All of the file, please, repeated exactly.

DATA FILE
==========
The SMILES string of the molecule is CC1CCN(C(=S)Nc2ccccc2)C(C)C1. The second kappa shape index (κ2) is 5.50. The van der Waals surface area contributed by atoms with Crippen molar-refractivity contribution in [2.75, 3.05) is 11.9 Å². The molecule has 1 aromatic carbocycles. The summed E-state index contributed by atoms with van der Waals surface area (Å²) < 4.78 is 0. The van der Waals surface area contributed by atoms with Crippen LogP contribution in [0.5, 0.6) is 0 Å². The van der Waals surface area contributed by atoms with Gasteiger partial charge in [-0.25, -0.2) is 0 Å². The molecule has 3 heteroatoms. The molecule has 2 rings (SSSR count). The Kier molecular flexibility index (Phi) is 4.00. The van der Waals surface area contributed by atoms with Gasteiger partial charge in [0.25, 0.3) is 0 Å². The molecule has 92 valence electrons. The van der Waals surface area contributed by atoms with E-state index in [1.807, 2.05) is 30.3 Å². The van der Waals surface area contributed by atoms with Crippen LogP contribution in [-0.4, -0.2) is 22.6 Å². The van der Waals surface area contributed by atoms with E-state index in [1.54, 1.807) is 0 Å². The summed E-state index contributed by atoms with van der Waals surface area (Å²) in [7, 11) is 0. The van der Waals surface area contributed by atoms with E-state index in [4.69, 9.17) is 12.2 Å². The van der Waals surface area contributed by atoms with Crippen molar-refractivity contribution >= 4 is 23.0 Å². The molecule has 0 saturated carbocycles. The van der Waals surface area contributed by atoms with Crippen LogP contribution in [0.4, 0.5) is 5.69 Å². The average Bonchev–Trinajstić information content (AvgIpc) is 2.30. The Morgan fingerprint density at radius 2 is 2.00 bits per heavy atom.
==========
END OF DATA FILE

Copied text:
The SMILES string of the molecule is CC1CCN(C(=S)Nc2ccccc2)C(C)C1. The second kappa shape index (κ2) is 5.50. The van der Waals surface area contributed by atoms with Crippen molar-refractivity contribution in [2.75, 3.05) is 11.9 Å². The molecule has 1 aromatic carbocycles. The summed E-state index contributed by atoms with van der Waals surface area (Å²) < 4.78 is 0. The van der Waals surface area contributed by atoms with Crippen LogP contribution in [0.5, 0.6) is 0 Å². The van der Waals surface area contributed by atoms with Gasteiger partial charge in [-0.25, -0.2) is 0 Å². The molecule has 3 heteroatoms. The molecule has 2 rings (SSSR count). The Kier molecular flexibility index (Phi) is 4.00. The van der Waals surface area contributed by atoms with Gasteiger partial charge in [0.25, 0.3) is 0 Å². The molecule has 92 valence electrons. The van der Waals surface area contributed by atoms with E-state index in [1.807, 2.05) is 30.3 Å². The van der Waals surface area contributed by atoms with Crippen LogP contribution in [-0.4, -0.2) is 22.6 Å². The van der Waals surface area contributed by atoms with E-state index in [1.54, 1.807) is 0 Å². The summed E-state index contributed by atoms with van der Waals surface area (Å²) in [7, 11) is 0. The van der Waals surface area contributed by atoms with E-state index in [4.69, 9.17) is 12.2 Å². The van der Waals surface area contributed by atoms with Crippen molar-refractivity contribution >= 4 is 23.0 Å². The molecule has 0 saturated carbocycles. The van der Waals surface area contributed by atoms with Crippen LogP contribution in [0.4, 0.5) is 5.69 Å². The average Bonchev–Trinajstić information content (AvgIpc) is 2.30. The Morgan fingerprint density at radius 2 is 2.00 bits per heavy atom.